|Publication number||US4456718 A|
|Application number||US 06/463,704|
|Publication date||Jun 26, 1984|
|Filing date||Feb 4, 1983|
|Priority date||Feb 4, 1982|
|Also published as||DE3203687A1, EP0086271A1, EP0086271B1|
|Publication number||06463704, 463704, US 4456718 A, US 4456718A, US-A-4456718, US4456718 A, US4456718A|
|Inventors||Bernd Brinkmann, Hermann-Josef Lucas|
|Original Assignee||Schering Aktiengesellschaft|
|Export Citation||BiBTeX, EndNote, RefMan|
|Patent Citations (5), Referenced by (22), Classifications (28), Legal Events (5)|
|External Links: USPTO, USPTO Assignment, Espacenet|
Elastic synthetic-resin compounds for use as adhesive and sealing compounds for absorbent and non-absorbent undercoats or surfaces have gained increasing importance in recent years, especially in the building sector. While Thiokol sealants have predominated in the past, silicone and polyurethane sealing compounds have been coming into wider use of late.
Elastic sealing compounds are used especially to seal the joints of prefabricated structural elements and exposed concrete surfaces and, in addition to their sealing function, must compensate for considerable temperature-dependent movements. This expansion and contraction can impose severe stresses on the adhesion surface. Such sealants are also being used as caulking compounds on windows, between the window frame and the glass pane and between the masonry and the window frame, as well as in the installation of sanitary fixtures.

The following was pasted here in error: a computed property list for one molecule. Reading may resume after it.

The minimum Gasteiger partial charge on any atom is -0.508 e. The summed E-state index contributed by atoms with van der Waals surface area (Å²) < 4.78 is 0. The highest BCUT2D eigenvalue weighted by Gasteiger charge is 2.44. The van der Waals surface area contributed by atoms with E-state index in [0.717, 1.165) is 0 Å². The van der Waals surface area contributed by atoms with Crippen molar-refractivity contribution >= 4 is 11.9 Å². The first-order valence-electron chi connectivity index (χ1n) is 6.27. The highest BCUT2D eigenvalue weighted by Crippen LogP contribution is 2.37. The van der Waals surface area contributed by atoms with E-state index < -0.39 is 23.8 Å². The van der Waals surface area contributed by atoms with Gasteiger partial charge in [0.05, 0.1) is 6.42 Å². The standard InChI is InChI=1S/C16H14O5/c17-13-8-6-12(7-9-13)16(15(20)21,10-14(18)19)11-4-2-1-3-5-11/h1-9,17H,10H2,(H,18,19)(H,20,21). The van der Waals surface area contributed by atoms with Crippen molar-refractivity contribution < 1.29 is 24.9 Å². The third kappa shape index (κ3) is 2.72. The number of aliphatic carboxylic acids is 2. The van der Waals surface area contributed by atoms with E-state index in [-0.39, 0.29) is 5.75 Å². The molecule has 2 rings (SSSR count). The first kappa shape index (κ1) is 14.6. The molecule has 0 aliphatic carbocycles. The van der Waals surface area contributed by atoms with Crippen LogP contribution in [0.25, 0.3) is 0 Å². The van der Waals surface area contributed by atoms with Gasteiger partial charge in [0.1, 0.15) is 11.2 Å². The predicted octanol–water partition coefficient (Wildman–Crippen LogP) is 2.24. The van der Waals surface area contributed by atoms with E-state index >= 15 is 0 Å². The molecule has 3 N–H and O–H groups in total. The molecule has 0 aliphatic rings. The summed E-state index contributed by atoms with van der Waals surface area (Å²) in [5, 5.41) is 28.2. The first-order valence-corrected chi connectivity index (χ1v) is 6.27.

In these applications, too, the adhesive capacity of the sealing compounds has to meet stringent requirements.
Good adhesion is usually achieved by priming the substrates to be bonded or the surfaces to be sealed with a special coating which bonds to both the substrate and the sealant and thus is able to exert adhesion-promoting action.
The purpose of such primers is to provide the adhesion between substrate and sealant which otherwise would be lacking or inadequate.
While such primers are absolutely essential to successful application of sealing compounds, many users feel that using them is expensive and troublesome.
Improved adhesion of sealing compounds and greater handling ease are possible when special additives known as adhesion promoters are used. These generally are special organosilicon compounds which contain, in addition to a group that is reactive with respect to the polymer, two or three alkoxy groups which are attached to the silicon atom, for example: